0e3b422f-a3de-487e-8e9b-86000aa51c71-274-00000033f975bc7f“You what?!” returned Quasar O’Doherty, somewhat incredulously. Behind him a holographic prostitute was doing her darndest to solicit the custom of a silver-skinned man with self-tailoring clothes.

“What do you mean ‘what?!’?!” Cheng fired back. But before the two men could resolve their frankly aimless exchange, a thunderous bang shook the Lower Twelfth Precinct, which quickly filled with billowing clouds of debris and smoke. The unmistakable sight of two AI Militia materialised from the swirling grey haze, their machine-like gait and USBs-for-bollocks the only subtle signs betraying the inorganic identities of these cybernetic simulcras.

“Shit! Download the Police!” Quasar bellowed, reaching for his iPenis. After just a few seconds of frenzied tapping on his wi-fi enabled nob module, a bank of lasers shot out from the Police headquarters several miles away and 3D-printed a Lawbot on the street in front of the insurgents.

Shakespeare and Quasar flagged down a hovercab which whisked them up through the neon-lit troposphere to a cruising altitude of 4 clicks, and away from danger. From up here civilisation was little more than an ugly inorganic sprawl, neon-lit, rain-soaked and with lots of steam rising from it (at night).

Safely back at Residential Quarter #7569, the two companions took the stairs to the anti-gravity roof restaurant. Quasar ordered the pulled-thylacine sandwich, whilst Chang opted for the banoffee pie via neural upload. Both men had electromagnetic coffee delivered through foot plates underneath the table.

img_0510-1“Well, can you believe it’s the year 2087 now, Cheng Shakespeare?’ Quasar enquired sardonically.

“Yes. Yes I can, Quasar O’Doherty. What with everything that’s just happened, I damn fucking well can”. Both men laughed heartily, before retiring to sit in a dark room for several hours, since the imperative for sleep had been neuro-engineered away, yet people still liked to observe the now antiquated tradition of doing fuck all over night from about 11 until about seven or eightish in the morning.

Getting to know…

…Richard Littlejohn

wp-image-838090468Richard Robin Marion Littlejohn was born several times throughout the 1950s in Harlem. After a disturbed childhood which saw him go in and out of several mothers, he was eventually declared permanently medically born at the age of 7. Littlejohn took up armed struggle at the age of 17, although he himself admits it remains unclear as to what the cause was. He lives in Surrey with his wife Alhambra Gerrymatticock and his two spaniels, Left Testicle and Right Testicle.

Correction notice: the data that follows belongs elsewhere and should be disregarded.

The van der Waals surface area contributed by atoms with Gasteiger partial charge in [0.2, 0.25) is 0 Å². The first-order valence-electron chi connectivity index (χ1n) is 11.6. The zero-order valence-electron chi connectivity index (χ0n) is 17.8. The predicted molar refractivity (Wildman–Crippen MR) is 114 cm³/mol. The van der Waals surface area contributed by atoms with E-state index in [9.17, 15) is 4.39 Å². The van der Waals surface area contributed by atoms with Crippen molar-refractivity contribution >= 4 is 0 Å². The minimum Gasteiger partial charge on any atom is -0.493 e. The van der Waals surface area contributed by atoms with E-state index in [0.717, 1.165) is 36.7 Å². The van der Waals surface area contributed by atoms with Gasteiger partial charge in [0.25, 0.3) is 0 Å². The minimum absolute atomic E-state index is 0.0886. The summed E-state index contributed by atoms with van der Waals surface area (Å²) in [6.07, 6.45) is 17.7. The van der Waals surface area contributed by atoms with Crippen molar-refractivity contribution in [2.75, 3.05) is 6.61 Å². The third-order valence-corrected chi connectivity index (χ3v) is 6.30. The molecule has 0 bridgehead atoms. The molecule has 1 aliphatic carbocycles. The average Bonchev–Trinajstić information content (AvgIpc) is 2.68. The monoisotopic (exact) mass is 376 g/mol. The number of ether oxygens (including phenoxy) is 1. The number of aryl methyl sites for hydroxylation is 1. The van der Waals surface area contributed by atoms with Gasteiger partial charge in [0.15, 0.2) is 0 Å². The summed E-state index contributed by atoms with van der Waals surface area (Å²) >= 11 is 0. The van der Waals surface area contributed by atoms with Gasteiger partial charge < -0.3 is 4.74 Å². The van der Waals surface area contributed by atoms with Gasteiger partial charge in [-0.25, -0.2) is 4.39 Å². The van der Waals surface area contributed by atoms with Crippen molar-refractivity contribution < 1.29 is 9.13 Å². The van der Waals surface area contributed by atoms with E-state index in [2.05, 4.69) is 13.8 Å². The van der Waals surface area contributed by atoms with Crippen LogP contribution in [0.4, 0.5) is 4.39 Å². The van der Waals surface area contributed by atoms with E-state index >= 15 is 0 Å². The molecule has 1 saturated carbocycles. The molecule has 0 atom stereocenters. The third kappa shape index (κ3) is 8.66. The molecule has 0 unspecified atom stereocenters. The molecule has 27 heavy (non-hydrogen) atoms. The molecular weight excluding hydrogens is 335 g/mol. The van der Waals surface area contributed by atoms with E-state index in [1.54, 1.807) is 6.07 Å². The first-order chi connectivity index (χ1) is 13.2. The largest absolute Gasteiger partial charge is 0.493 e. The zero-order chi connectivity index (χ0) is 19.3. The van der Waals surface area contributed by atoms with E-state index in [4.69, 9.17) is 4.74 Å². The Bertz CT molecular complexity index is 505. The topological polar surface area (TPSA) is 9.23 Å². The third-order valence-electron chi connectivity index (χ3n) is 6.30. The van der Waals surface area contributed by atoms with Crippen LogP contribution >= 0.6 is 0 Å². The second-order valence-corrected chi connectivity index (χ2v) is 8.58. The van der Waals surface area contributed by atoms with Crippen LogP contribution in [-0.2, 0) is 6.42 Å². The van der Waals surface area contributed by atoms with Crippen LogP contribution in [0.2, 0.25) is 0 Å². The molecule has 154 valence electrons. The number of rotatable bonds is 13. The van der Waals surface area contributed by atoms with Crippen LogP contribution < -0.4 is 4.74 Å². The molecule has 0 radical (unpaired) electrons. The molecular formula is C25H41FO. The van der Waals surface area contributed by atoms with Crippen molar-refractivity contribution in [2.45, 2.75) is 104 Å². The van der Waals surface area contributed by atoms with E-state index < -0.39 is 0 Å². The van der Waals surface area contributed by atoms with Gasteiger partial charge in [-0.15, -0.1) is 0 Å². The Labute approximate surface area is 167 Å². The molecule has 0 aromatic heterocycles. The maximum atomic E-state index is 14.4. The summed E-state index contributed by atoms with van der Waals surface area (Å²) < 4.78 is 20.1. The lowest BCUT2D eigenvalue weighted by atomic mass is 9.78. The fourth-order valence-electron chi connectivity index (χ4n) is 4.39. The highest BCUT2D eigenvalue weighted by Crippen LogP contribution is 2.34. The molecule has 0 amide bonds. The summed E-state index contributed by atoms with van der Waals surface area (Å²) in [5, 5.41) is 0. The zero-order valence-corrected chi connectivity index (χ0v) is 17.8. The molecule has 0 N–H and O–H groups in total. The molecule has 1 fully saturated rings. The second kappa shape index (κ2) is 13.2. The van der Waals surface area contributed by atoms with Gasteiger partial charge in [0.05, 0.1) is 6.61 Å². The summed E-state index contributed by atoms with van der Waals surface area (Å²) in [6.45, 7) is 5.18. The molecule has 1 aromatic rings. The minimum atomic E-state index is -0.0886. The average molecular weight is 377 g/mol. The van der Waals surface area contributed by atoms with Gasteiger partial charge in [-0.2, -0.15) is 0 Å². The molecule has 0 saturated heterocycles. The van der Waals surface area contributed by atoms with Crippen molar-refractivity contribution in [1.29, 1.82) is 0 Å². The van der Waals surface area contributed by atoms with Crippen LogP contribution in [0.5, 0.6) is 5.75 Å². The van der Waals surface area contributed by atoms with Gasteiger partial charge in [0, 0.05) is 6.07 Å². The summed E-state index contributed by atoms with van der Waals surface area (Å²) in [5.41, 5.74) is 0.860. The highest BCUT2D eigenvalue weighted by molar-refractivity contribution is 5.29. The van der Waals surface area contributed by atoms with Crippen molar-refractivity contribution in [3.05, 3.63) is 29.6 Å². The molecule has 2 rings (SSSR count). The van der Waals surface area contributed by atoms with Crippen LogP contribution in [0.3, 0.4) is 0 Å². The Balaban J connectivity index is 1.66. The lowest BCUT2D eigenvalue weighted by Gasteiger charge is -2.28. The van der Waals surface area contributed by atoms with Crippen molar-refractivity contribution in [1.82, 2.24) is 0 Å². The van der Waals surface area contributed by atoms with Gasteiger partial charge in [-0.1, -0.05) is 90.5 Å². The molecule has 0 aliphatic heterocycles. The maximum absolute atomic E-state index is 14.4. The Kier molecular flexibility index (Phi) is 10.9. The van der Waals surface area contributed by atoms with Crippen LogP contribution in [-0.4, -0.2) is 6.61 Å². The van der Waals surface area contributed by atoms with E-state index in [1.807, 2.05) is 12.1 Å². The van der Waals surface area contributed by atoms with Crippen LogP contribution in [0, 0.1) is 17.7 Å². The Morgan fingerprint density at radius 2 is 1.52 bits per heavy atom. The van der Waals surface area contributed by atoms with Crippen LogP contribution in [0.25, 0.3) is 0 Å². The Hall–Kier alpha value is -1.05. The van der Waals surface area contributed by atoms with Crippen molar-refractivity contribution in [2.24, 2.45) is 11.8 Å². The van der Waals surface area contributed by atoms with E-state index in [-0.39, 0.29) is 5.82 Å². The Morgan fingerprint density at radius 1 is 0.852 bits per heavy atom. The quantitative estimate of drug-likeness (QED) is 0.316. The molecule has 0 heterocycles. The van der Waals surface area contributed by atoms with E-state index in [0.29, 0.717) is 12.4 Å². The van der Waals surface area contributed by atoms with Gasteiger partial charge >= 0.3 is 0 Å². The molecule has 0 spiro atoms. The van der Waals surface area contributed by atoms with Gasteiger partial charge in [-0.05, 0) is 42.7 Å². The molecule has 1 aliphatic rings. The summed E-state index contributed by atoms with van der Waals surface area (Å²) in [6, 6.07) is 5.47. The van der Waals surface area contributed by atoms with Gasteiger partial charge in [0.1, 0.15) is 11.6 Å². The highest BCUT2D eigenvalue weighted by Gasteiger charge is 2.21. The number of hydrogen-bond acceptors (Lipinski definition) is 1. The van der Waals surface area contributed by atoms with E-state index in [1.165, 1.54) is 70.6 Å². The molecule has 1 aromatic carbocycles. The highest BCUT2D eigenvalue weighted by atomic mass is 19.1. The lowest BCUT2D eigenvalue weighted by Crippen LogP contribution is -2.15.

When were you happiest?
Yesterday. Mum had just called me in from playing Kerbie with Nick Ferarri. I had my favourite A Team t shirt on and we had sausage and ice cream for tea.

What keeps you up at night?
Mildly racist aural hallucinations. I have one recurring voice who I call Tony Abattoir – he keeps banging on about how black families don’t recycle enough and how manspreading indians take up more than 50% of bus seats.

What’s your most treasured possession?
A jar of fat I found in a derelect windmill. Another of my aural hallucinations – Sir Teddy History – tells me it’s from Cher’s eighth liposuction. My counsellor nodded and said ‘interesting’ when I told her which I took to signal agreement.

If you could change one thing about yourself, what would it be?
My smell. I’m told it’s like a mixture of burnng tyres and toddler poo. I’d quite like to smell like a Happy Meal. Or a box of Smyth & Quiggley offal chocolates. My grandad’s favourite (which I never was).

What’s your favourite word?
Floggnocificulism. It means to simultaneously fart and burp with such force as to bring about instantaneous spiritual awakening. I strive for it every day of my life. I often joke about my £10 a day Coke habit!

How would you like to be remembered?
As a fifth-rate, bigotted hate-pedaling hack, whose lack of journalistic talent was almost as offensive as the dog ordure he smeared across his columns.